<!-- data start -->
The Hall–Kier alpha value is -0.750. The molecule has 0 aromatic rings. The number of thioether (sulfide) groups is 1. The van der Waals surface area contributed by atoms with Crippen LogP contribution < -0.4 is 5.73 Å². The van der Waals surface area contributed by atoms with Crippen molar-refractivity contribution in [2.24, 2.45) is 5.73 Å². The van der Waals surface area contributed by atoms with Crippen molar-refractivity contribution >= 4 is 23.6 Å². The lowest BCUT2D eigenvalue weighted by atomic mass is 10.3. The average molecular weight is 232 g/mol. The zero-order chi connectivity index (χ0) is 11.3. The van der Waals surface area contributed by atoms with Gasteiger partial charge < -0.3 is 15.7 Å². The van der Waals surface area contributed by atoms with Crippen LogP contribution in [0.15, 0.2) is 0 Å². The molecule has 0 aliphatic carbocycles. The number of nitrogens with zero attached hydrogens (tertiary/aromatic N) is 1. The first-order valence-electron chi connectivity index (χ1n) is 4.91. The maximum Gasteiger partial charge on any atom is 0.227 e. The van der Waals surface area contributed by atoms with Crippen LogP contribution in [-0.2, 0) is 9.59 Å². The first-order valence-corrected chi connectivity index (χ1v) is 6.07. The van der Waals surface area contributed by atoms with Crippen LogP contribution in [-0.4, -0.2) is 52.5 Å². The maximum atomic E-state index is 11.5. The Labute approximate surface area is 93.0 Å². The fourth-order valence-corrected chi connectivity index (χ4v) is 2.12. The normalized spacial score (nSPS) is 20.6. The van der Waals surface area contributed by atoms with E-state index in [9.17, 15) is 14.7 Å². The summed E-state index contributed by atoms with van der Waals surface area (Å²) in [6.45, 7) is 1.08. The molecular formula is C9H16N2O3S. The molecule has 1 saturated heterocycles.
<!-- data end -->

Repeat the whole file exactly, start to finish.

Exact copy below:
The Hall–Kier alpha value is -0.750. The molecule has 0 aromatic rings. The number of thioether (sulfide) groups is 1. The van der Waals surface area contributed by atoms with Crippen LogP contribution < -0.4 is 5.73 Å². The van der Waals surface area contributed by atoms with Crippen molar-refractivity contribution in [2.24, 2.45) is 5.73 Å². The van der Waals surface area contributed by atoms with Crippen molar-refractivity contribution >= 4 is 23.6 Å². The lowest BCUT2D eigenvalue weighted by atomic mass is 10.3. The average molecular weight is 232 g/mol. The zero-order chi connectivity index (χ0) is 11.3. The van der Waals surface area contributed by atoms with Gasteiger partial charge < -0.3 is 15.7 Å². The van der Waals surface area contributed by atoms with Crippen LogP contribution in [0.15, 0.2) is 0 Å². The molecule has 0 aliphatic carbocycles. The number of nitrogens with zero attached hydrogens (tertiary/aromatic N) is 1. The first-order valence-electron chi connectivity index (χ1n) is 4.91. The maximum Gasteiger partial charge on any atom is 0.227 e. The van der Waals surface area contributed by atoms with Crippen LogP contribution in [-0.2, 0) is 9.59 Å². The first-order valence-corrected chi connectivity index (χ1v) is 6.07. The van der Waals surface area contributed by atoms with Crippen LogP contribution in [-0.4, -0.2) is 52.5 Å². The maximum atomic E-state index is 11.5. The Labute approximate surface area is 93.0 Å². The fourth-order valence-corrected chi connectivity index (χ4v) is 2.12. The normalized spacial score (nSPS) is 20.6. The van der Waals surface area contributed by atoms with E-state index in [9.17, 15) is 14.7 Å². The summed E-state index contributed by atoms with van der Waals surface area (Å²) in [6.45, 7) is 1.08. The molecular formula is C9H16N2O3S. The molecule has 1 saturated heterocycles.